Rodos was a bigger island with a larger population and there were no small-town politics. Xen studied there until age 17 when he received a certificate in drafting. At this age he was about to be held for the military draft. Being one of Jehovah’s Witnesses, he was opposed to serving in the military and for this reason he left Greece. In 1958 he went to one of the very few countries that was accepting immigrants: Brazil.
Sao Paolo was a large city with a very large poor population. The streets were lined with homeless sleeping in newspapers. He had very little money but was able to rent a room with another young Greek. He didn’t have a job yet and had almost no money. He lived on water and the cheapest, most plentiful food available, bananas. Needless to say, Xen was not too fond of bananas after that.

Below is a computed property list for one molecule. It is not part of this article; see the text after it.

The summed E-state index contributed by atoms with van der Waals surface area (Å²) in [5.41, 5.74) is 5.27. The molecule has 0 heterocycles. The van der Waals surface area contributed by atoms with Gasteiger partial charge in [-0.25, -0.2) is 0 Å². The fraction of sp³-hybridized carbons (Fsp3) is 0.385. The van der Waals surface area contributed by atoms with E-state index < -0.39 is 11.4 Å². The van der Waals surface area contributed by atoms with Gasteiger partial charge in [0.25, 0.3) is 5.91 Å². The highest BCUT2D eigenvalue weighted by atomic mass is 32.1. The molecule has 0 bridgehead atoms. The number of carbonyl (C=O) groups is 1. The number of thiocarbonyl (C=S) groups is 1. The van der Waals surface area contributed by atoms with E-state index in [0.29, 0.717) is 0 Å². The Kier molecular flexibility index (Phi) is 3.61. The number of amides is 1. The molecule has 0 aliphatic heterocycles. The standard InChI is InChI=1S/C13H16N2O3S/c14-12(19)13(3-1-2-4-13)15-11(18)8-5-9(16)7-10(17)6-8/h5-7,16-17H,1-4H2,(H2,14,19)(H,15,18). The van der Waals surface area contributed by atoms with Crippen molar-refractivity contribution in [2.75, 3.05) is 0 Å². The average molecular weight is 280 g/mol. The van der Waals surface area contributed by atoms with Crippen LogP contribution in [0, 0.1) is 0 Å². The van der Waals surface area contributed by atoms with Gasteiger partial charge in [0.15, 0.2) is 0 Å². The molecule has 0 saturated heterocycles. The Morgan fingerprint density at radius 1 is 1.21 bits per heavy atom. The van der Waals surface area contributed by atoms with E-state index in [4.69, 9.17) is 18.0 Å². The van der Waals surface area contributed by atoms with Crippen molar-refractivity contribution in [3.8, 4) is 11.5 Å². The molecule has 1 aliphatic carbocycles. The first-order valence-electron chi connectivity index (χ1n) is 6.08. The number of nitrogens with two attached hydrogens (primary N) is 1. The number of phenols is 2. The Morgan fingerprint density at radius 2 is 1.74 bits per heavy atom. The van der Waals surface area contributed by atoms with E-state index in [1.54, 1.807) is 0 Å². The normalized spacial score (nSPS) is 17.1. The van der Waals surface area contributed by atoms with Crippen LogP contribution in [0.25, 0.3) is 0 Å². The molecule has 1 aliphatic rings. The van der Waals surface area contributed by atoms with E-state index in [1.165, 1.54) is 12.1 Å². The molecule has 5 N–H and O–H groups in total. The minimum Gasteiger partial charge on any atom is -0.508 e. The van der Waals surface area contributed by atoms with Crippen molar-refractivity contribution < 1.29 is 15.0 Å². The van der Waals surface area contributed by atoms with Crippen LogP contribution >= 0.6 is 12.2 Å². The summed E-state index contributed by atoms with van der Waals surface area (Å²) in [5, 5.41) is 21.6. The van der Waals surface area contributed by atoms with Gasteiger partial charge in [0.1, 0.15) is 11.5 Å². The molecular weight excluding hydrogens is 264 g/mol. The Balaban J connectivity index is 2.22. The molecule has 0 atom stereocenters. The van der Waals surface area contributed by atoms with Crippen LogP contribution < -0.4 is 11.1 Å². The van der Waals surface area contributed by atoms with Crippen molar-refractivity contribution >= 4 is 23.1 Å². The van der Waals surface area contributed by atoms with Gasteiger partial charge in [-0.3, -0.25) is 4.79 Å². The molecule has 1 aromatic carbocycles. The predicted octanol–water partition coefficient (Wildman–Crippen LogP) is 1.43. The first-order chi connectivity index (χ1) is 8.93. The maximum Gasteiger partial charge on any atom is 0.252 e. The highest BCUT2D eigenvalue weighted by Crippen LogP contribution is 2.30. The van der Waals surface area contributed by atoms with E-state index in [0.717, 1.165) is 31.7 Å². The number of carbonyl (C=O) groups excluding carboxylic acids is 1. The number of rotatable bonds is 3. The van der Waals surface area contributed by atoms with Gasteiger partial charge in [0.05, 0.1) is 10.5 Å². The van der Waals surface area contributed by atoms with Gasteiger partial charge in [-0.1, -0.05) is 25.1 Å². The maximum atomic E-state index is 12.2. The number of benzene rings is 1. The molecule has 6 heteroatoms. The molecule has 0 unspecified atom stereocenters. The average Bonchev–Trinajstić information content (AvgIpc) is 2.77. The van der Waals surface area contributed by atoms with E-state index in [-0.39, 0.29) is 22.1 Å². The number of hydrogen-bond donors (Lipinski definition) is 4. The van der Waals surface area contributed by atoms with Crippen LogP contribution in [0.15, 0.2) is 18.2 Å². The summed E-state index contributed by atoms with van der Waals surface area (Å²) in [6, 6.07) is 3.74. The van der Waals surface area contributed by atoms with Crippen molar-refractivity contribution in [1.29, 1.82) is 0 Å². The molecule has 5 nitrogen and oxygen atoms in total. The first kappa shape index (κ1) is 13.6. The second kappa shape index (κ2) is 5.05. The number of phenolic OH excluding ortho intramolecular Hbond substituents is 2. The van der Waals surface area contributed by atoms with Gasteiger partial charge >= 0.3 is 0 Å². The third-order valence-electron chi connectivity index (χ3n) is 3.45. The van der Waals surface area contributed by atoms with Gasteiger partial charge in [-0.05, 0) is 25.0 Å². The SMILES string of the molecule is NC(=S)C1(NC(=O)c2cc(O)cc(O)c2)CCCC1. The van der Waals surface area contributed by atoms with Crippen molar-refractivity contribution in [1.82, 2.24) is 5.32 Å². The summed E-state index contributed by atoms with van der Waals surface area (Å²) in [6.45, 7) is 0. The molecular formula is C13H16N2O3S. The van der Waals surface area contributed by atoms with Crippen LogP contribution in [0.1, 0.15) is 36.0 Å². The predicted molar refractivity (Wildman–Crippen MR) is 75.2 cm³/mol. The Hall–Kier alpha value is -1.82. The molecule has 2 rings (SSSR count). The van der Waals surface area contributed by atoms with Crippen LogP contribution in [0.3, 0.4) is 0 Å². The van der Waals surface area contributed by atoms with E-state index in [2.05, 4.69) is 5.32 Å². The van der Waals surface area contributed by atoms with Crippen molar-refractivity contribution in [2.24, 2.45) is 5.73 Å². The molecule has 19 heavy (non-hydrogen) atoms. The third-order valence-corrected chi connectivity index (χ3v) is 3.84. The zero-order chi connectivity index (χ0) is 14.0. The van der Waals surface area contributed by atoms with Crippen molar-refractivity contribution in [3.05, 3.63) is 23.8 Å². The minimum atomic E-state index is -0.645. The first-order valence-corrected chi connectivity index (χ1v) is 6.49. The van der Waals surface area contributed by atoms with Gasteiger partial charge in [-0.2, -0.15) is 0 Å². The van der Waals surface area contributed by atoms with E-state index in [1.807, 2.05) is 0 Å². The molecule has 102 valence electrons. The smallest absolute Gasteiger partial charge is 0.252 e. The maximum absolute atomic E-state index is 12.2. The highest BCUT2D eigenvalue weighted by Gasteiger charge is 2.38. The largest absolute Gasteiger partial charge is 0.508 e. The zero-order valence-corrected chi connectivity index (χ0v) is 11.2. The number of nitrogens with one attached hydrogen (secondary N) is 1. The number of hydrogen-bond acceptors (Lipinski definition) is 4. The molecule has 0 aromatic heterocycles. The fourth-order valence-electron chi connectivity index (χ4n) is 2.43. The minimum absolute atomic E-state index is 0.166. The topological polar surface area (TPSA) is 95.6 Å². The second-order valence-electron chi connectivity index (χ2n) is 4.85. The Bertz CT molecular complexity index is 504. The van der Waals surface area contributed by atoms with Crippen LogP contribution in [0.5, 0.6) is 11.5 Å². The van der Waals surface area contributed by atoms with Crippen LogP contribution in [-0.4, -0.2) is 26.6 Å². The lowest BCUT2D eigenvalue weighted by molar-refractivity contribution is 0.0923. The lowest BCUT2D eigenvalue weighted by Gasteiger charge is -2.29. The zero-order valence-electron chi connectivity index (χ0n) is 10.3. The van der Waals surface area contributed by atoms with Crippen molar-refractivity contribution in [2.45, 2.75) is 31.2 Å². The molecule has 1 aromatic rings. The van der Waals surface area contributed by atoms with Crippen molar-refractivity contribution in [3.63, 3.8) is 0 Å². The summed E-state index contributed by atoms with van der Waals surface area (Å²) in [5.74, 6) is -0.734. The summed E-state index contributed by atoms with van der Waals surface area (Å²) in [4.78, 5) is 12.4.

Xen finally landed a job by telling the manager that was interviewing him: “I will work for you for two weeks. If after two weeks you don’t like my work, don’t pay me.” He was hired and worked hard, and within 1 year became a project supervisor making the same salary as many with 5 years experience.
Xen was promoted several times and was hired by a Canadian company and moved to Canada. At 21 Xen married Evniki Kapsalis. Xen became a father with the birth of his first son George Xenophon Papadopoulos, and then they welcomed another boy to the family, Peter Xenophon Papadopoulos.
In 1970, Xen was hired by a mid-sized civil engineering firm and transferred to Boston, Massachusetts. After being hired by Bechtel Corporation he moved his family to Alameda, California in San Francisco. While attending the Alameda congregation he met Dick Reese, who owned a real estate office. Dick encouraged him to get his real estate agent’s license and Xen was underwhelmed at first at all of the time that went into showing properties without earning any commission. This was his introduction into the world of real estate.